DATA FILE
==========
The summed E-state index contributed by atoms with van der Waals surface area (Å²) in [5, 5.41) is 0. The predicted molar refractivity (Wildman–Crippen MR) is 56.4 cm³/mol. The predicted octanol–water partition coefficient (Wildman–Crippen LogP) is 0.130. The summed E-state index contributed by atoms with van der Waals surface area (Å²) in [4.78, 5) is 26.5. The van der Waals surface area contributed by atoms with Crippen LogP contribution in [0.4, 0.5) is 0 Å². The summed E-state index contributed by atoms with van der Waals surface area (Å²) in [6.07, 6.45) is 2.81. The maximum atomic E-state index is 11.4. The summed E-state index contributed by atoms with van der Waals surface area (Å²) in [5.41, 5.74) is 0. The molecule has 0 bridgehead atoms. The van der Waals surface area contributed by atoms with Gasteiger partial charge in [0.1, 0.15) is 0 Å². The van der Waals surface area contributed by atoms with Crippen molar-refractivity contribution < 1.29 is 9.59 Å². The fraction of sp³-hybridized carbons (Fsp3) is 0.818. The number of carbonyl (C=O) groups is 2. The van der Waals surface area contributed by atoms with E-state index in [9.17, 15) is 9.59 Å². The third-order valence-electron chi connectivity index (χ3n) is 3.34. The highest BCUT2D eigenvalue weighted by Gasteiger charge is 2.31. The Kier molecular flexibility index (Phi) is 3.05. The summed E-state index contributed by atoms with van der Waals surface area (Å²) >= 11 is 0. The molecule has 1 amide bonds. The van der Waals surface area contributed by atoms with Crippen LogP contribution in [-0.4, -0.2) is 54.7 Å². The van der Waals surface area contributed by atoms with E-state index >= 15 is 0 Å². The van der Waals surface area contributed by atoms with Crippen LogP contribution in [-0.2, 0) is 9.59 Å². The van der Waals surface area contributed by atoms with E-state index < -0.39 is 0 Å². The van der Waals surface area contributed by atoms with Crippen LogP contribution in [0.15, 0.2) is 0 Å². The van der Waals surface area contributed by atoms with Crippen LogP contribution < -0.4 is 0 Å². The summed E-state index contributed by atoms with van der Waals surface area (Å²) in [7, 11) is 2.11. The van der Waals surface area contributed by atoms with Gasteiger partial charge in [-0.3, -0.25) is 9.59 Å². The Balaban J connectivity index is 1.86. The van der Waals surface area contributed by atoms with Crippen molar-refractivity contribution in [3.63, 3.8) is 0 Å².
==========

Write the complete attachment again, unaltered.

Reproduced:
The summed E-state index contributed by atoms with van der Waals surface area (Å²) in [5, 5.41) is 0. The predicted molar refractivity (Wildman–Crippen MR) is 56.4 cm³/mol. The predicted octanol–water partition coefficient (Wildman–Crippen LogP) is 0.130. The summed E-state index contributed by atoms with van der Waals surface area (Å²) in [4.78, 5) is 26.5. The van der Waals surface area contributed by atoms with Crippen LogP contribution in [0.4, 0.5) is 0 Å². The summed E-state index contributed by atoms with van der Waals surface area (Å²) in [6.07, 6.45) is 2.81. The maximum atomic E-state index is 11.4. The summed E-state index contributed by atoms with van der Waals surface area (Å²) in [5.41, 5.74) is 0. The molecule has 0 bridgehead atoms. The van der Waals surface area contributed by atoms with Gasteiger partial charge in [0.1, 0.15) is 0 Å². The van der Waals surface area contributed by atoms with Crippen molar-refractivity contribution < 1.29 is 9.59 Å². The fraction of sp³-hybridized carbons (Fsp3) is 0.818. The number of carbonyl (C=O) groups is 2. The van der Waals surface area contributed by atoms with E-state index in [9.17, 15) is 9.59 Å². The third-order valence-electron chi connectivity index (χ3n) is 3.34. The highest BCUT2D eigenvalue weighted by Gasteiger charge is 2.31. The Kier molecular flexibility index (Phi) is 3.05. The summed E-state index contributed by atoms with van der Waals surface area (Å²) >= 11 is 0. The molecule has 1 amide bonds. The van der Waals surface area contributed by atoms with Crippen LogP contribution in [-0.4, -0.2) is 54.7 Å². The van der Waals surface area contributed by atoms with E-state index >= 15 is 0 Å². The van der Waals surface area contributed by atoms with Crippen LogP contribution in [-0.2, 0) is 9.59 Å². The van der Waals surface area contributed by atoms with E-state index < -0.39 is 0 Å². The van der Waals surface area contributed by atoms with Crippen LogP contribution in [0.15, 0.2) is 0 Å². The van der Waals surface area contributed by atoms with Crippen LogP contribution < -0.4 is 0 Å². The summed E-state index contributed by atoms with van der Waals surface area (Å²) in [7, 11) is 2.11. The van der Waals surface area contributed by atoms with Gasteiger partial charge in [-0.3, -0.25) is 9.59 Å². The Balaban J connectivity index is 1.86. The van der Waals surface area contributed by atoms with Crippen molar-refractivity contribution in [3.63, 3.8) is 0 Å².